First Mariner Bancorp announced Friday that it is dropping out of an agreement that called for Priam Capital Fund I, a New York investment firm, to invest $36.4 million in the Baltimore-based bank holding company.
"Circumstances of the bank have changed considerably since we entered into the agreement over a year and a half ago, and the board of directors believed it was in the best interest of the company to withdraw from the agreement at this time," said CEO Mark A. Keidel in a statement.
First Mariner, struggling under bad loans from the real estate crisis, had been under orders from federal banking regulators to raise its capital levels for nearly two years when it entered into the agreement with Priam in April 2011. In exchange for its cash infusion, Priam was to receive a nearly 25 percent stake in the banking company.
But Priam's investment was contingent on First Mariner raising $123.6 million from other investors. As part of the agreement, too, First Mariner's founder, Edwin F. Hale Sr., stepped down as chairman and CEO.
But First Mariner, parent of 1st Mariner Bank, was unable to raise the money and missed deadlines. The pact, though, gave both sides the option of terminating the agreement at any time if the deal didn't go through by Nov. 30, 2011.
Priam is headed by Baltimore native Howard Feinglass. He did not return a phone call Friday afternoon seeking comment.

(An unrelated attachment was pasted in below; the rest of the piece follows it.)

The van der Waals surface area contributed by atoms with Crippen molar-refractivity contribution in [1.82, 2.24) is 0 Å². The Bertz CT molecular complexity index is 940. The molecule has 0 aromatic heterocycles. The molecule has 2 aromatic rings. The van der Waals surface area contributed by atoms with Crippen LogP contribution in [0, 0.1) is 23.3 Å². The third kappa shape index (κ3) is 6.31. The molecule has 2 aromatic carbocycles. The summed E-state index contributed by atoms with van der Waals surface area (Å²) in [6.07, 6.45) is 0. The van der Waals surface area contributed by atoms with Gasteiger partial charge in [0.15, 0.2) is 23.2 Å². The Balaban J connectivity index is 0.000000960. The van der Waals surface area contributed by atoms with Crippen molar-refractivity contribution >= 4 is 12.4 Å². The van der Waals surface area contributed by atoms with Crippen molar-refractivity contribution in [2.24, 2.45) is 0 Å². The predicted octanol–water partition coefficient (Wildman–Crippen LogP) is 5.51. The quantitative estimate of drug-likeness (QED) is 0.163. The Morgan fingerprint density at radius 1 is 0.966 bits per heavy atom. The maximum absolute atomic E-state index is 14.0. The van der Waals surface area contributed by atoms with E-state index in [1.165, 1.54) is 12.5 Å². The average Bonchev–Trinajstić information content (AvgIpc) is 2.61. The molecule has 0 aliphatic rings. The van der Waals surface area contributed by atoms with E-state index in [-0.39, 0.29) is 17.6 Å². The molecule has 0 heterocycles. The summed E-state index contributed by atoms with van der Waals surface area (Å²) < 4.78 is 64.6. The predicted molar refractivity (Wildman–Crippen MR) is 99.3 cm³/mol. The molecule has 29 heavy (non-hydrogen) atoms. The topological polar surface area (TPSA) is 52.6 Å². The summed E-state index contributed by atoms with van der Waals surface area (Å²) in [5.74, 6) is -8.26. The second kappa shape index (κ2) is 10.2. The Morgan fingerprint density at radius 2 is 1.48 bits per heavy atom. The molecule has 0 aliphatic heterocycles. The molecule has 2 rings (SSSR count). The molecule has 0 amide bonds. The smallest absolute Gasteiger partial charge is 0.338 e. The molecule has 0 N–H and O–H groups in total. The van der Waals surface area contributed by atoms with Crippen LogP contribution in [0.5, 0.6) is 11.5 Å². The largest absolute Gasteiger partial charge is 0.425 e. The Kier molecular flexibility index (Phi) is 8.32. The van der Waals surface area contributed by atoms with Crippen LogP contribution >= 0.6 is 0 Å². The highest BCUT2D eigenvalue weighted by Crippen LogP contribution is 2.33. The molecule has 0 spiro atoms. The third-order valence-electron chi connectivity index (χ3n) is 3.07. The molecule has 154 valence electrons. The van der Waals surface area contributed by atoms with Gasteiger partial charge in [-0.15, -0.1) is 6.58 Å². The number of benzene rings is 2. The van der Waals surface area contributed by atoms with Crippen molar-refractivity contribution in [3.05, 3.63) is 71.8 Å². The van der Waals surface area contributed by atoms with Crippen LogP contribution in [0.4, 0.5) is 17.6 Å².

Since the initial agreement with Priam, First Mariner is in a better capital position now that the company is once again profitable, Keidel said.
After five years of losses, First Mariner turned a profit this year. And last month, it posted its third positive quarterly earnings report in a row. Banking experts said that First Mariner, along with other lenders, have been benefiting from a rash of mortgage refinancings.
For the quarter ended Sept. 30, First Mariner earned $7.9 million, or 42 cents per share. The results a year earlier were the mirror opposite, a loss of $7.9 million.
"While our capital ratios remain below the levels required by regulatory orders, we are making progress and will continue to work diligently to increase capital to levels required by regulatory agreements," Keidel said in a statement.
James D. Hardesty, chairman of Hardesty Capital Management in Baltimore, said First Mariner's announcement could mean one of three things.
"They feel that they can make it on their own and they think they see daylight," he said. "There could be yet another financial angel that has appeared."
Or, said Hardesty, a former executive with the old Mercantile-Safe Deposit and Trust Co., regulators weren't satisfied by the company's efforts, assisted by Priam, to raise the extra capital.
Banking consultant Bert Ely said it's possible that regulators started to pressure First Mariner again, given that the attempt to raise capital through Priam was going nowhere.
The agreement with Priam, Ely added, might have hindered First Mariner from attracting other serious investors or receiving a firm underwriting agreement with an investment bank to raise additional capital.